Shadow IT are IT projects (like cloud services) that are managed outside of, and without the knowledge of, the IT department. At one time Shadow IT was limited to unapproved Excel macros and boxes of software employees purchased at office supply stores. It has grown exponentially in recent years, with advisory firm CEB estimating that 40% of all IT spending at a company occurs outside the IT department. This rapid growth is partly driven by the quality of consumer applications in the cloud such as file sharing apps, social media, and collaboration tools, but it’s also increasingly driven by lines of business deploying enterprise-class SaaS applications. In many ways Shadow IT is helping to make businesses more competitive and employees more productive.

Worldwide Cloud Spending

When employees and departments deploy SaaS applications, such as Office 365, it can also reduce the burden on IT help desks to take calls, according to Ralph Loura, CIO of HP. However, while IT is no longer responsible for the physical infrastructure or even managing the application, it’s still responsible for ensuring security and compliance for the corporate data employees upload to cloud services. This puts IT in the uncomfortable position of saying no to employees using cloud apps they use to do their jobs, going as far as to block access to a cloud app using the company’s firewall or web proxy. However, for every app that’s blocked, there’s evidence employees are finding other, lesser-known, potentially riskier services to use in its place.

Shadow IT Happens

Instead of seeing Shadow IT as a threat, Ralph Loura sees it as an opportunity to leverage employees to identify the applications they want to use so that IT can enable the ones that have gained traction and are enterprise-ready.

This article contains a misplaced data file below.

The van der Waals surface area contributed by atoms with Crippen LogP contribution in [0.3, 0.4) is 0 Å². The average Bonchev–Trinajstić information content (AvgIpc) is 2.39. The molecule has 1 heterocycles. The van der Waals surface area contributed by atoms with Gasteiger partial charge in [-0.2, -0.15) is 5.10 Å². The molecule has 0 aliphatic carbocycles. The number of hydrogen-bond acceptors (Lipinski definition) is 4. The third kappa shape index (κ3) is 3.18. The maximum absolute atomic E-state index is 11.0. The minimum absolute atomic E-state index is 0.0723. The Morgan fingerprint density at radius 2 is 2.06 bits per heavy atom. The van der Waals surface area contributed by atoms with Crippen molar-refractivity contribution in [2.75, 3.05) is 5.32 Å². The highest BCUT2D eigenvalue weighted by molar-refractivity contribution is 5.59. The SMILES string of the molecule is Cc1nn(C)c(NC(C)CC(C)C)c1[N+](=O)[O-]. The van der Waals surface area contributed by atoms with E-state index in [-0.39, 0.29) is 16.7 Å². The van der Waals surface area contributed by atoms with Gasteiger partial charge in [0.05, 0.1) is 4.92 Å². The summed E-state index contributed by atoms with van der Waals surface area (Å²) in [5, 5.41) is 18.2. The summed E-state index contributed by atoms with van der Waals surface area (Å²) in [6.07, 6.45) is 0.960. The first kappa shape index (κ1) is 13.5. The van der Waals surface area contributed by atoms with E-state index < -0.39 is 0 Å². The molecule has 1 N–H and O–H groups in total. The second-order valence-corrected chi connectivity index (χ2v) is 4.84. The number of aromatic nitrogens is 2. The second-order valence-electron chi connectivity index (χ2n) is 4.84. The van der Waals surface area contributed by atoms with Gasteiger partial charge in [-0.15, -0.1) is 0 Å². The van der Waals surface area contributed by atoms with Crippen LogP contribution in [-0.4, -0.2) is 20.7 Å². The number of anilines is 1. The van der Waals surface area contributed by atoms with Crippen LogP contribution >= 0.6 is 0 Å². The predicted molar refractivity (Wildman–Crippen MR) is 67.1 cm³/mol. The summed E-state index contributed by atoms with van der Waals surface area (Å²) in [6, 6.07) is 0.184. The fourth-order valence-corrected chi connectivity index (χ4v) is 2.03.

According to Loura, “We embrace the idea of this shallow exploration of new technologies, new tools, and new processes by our users. To the degree that they discover these applications or services that make their jobs easier, that make them more efficient at selling or better at running a supply chain or better at sourcing talent, then everybody wins.” Promoting low-risk services that have reached a tipping point starts with understanding what cloud services employees use, how they use them, and their associated risk.

Expected Shadow IT vs Actual Shadow IT

The average company currently uses 1,083 cloud services in total; 108 known services, 975 unknown services

Unfortunately, legacy management and security products just don't have the visibility to find, understand, or control cloud service usage and risk, leaving IT flying blind.

Enable the entire cloud adoption lifecycle

What if you could:
  • Gain complete visibility into all cloud services in use and an objective risk assessment across data, business, and legal risk
  • Identify security breaches and insider threats, analyze usage patterns to understand demands, and consolidate subscriptions
  • Seamlessly enforce security policies including coarse and granular access control, data loss prevention, and encryption

When IT examines the use of cloud services across the organization, they generally find Shadow IT is 10 times more prevalent than they initially assumed. The average organization today uses over 1,427 different cloud services, derived from anonymized usage from over 30 million users across over 600 enterprises using McAfee CASB. Often IT departments discover many services in use that they have never heard of before. After auditing the risk of each service and its security controls, IT teams can make informed choices about what services to promote or enable. This is more than just an exercise in risk management. The average company uses 57 different file-sharing services, and using these many different services can impede collaboration between employees. Standardizing on enterprise licenses for 2-3 services not only improves collaboration, but it also reduces cost.